Richard Wilbur Quotes

A devil told me it was all the same Whether to fail by spirit or by sense.
Richard Wilbur (b. 1921), U.S. poet. A Voice from under the Table (l. 39-40). . . New Oxford Book of American Verse, The. Richard Ellmann, ed. (1976) Oxford University Press.
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Wisely watch for the sight Of the supernova burgeoning over the barn, Lampshine blurred in the steam of beasts, the spirit's right Oasis, light incarnate.
Richard Wilbur (b. 1921), U.S. poet. "A World without Objects Is a Sensible Emptiness," (l. 25-28). . . Norton Anthology of American Literature, The, Vols. I-II. Nina Baym and others, eds. (2d ed., 1985) W. W. Norton & Company.
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The tall camels of the spirit Steer for their deserts,
Richard Wilbur (b. 1921), U.S. poet. "A World without Objects Is a Sensible Emptiness," (l. 1-2). . . Norton Anthology of American Literature, The, Vols. I-II. Nina Baym and others, eds. (2d ed., 1985) W. W. Norton & Company.
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Beasts in their major freedom Slumber in peace tonight.
Richard Wilbur (b. 1921), U.S. poet. Beasts (l. 1-2). . . Poetry: Past and Present. Frank Brady and Martin Price, eds. (1974) Harcourt Brace Jovanovich.
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But ceremony never did conceal, Save to the silly eye, which all allows, How much we are the woods we wander in.
Richard Wilbur (b. 1921), U.S. poet. Ceremony (l. 4-6). . . Norton Anthology of American Literature, The, Vols. I-II. Nina Baym and others, eds. (2d ed., 1985) W. W. Norton & Company.
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What's lightly hid is deepest understood,
Richard Wilbur (b. 1921), U.S. poet. Ceremony (l. 15). . . Norton Anthology of American Literature, The, Vols. I-II. Nina Baym and others, eds. (2d ed., 1985) W. W. Norton & Company.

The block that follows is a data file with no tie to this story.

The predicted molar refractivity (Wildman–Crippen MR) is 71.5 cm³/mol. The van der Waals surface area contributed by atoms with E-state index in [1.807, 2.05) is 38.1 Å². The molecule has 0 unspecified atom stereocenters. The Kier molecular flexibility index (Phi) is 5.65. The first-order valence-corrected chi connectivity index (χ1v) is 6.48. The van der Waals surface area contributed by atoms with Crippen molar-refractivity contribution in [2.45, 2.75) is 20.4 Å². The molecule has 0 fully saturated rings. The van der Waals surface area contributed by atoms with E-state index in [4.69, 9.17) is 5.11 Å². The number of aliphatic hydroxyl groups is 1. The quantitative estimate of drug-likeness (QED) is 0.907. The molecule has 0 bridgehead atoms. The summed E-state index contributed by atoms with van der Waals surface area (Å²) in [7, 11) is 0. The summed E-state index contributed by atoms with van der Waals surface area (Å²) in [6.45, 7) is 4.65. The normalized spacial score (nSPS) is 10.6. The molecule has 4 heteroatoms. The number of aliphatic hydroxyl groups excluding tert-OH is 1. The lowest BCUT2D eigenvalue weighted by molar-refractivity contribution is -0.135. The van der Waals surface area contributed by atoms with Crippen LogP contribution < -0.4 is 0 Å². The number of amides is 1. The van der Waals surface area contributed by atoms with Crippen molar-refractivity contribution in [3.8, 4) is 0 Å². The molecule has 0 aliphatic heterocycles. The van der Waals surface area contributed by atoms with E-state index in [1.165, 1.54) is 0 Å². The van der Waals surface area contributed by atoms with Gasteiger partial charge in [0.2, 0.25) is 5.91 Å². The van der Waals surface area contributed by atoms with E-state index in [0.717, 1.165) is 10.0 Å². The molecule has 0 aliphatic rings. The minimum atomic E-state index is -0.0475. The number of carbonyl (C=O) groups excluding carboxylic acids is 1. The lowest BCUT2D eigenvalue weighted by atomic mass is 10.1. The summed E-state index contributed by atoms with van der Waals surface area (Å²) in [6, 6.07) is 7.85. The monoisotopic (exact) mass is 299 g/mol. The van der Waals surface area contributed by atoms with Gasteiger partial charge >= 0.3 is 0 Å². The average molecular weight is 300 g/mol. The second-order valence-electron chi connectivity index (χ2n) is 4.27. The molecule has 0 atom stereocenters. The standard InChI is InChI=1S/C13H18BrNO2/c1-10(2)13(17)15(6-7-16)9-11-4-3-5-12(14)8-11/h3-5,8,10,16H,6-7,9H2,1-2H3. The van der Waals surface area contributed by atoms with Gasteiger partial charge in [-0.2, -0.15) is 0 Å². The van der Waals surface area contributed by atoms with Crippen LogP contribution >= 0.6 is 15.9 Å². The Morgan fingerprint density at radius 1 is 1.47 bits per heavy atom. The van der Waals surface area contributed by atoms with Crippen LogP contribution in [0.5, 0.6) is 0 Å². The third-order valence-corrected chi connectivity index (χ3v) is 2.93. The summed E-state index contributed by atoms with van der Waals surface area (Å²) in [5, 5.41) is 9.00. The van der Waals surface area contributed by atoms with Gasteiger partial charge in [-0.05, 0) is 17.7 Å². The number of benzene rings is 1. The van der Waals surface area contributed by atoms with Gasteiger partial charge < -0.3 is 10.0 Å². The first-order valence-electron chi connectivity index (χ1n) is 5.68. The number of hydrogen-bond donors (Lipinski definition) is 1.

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We milk the cow of the world,
Richard Wilbur (b. 1921), U.S. poet. Epistemology (l. 3). . . Oxford Book of Short Poems, The. P. J. Kavanagh and James Michie, eds. Oxford University Press.
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Kick at the rock, Sam Johnson, break your bones:
Richard Wilbur (b. 1921), U.S. poet. Epistemology (l. 1). . . Oxford Book of Short Poems, The. P. J. Kavanagh and James Michie, eds. Oxford University Press.
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All cries are thin and terse; The field has droned the summer's final mass; A cricket like a dwindled hearse Crawls from the dry grass.
Richard Wilbur (b. 1921), U.S. poet. Exeunt (l. 5-8). . . Poems That Live Forever. Hazel Felleman, ed. (1965) Doubleday & Company.
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Even when seen from near, the olive shows A hue of far away. Perhaps for this The dove brought olive back, a tree which grows Unearthly pale, which ever dims and dries, And whose great thirst, exceeding all excess, Teaches the South it is not paradise.
Richard Wilbur (b. 1921), U.S. poet. Grasse: The Olive Trees (l. 25-30). . . New Oxford Book of American Verse, The. Richard Ellmann, ed. (1976) Oxford University Press.
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